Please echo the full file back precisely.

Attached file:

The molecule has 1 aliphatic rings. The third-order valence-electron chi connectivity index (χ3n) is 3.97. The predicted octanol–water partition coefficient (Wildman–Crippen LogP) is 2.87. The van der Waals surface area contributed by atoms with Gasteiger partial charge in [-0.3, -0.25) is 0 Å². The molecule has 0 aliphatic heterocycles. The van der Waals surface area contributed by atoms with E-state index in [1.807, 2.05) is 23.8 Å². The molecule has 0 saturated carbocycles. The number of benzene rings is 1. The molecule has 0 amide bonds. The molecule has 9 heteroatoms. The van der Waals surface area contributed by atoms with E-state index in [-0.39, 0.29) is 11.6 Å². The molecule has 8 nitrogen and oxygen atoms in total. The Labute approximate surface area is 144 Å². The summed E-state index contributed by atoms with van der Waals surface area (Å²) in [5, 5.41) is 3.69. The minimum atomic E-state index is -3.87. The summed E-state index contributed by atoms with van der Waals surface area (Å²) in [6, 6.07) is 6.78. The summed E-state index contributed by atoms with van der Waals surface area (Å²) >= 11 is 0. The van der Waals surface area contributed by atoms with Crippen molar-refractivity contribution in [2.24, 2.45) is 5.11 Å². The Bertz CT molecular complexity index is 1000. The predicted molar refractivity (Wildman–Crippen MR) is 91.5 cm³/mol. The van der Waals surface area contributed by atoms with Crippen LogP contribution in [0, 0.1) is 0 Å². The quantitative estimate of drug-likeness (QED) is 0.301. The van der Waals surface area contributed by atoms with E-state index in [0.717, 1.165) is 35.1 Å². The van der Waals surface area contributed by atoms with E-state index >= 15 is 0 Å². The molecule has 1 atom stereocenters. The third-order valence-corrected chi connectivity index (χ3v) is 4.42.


The molecule has 1 aliphatic rings. The third-order valence-electron chi connectivity index (χ3n) is 3.97. The predicted octanol–water partition coefficient (Wildman–Crippen LogP) is 2.87. The van der Waals surface area contributed by atoms with Gasteiger partial charge in [-0.3, -0.25) is 0 Å². The molecule has 0 aliphatic heterocycles. The van der Waals surface area contributed by atoms with E-state index in [1.807, 2.05) is 23.8 Å². The molecule has 0 saturated carbocycles. The number of benzene rings is 1. The molecule has 0 amide bonds. The molecule has 9 heteroatoms. The van der Waals surface area contributed by atoms with E-state index in [-0.39, 0.29) is 11.6 Å². The molecule has 8 nitrogen and oxygen atoms in total. The Labute approximate surface area is 144 Å². The summed E-state index contributed by atoms with van der Waals surface area (Å²) in [5, 5.41) is 3.69. The minimum atomic E-state index is -3.87. The summed E-state index contributed by atoms with van der Waals surface area (Å²) in [6, 6.07) is 6.78. The summed E-state index contributed by atoms with van der Waals surface area (Å²) >= 11 is 0. The van der Waals surface area contributed by atoms with Crippen molar-refractivity contribution in [2.24, 2.45) is 5.11 Å². The Bertz CT molecular complexity index is 1000. The predicted molar refractivity (Wildman–Crippen MR) is 91.5 cm³/mol. The van der Waals surface area contributed by atoms with Crippen LogP contribution in [0, 0.1) is 0 Å². The quantitative estimate of drug-likeness (QED) is 0.301. The van der Waals surface area contributed by atoms with E-state index in [0.717, 1.165) is 35.1 Å². The van der Waals surface area contributed by atoms with E-state index >= 15 is 0 Å². The molecule has 1 atom stereocenters. The third-order valence-corrected chi connectivity index (χ3v) is 4.42.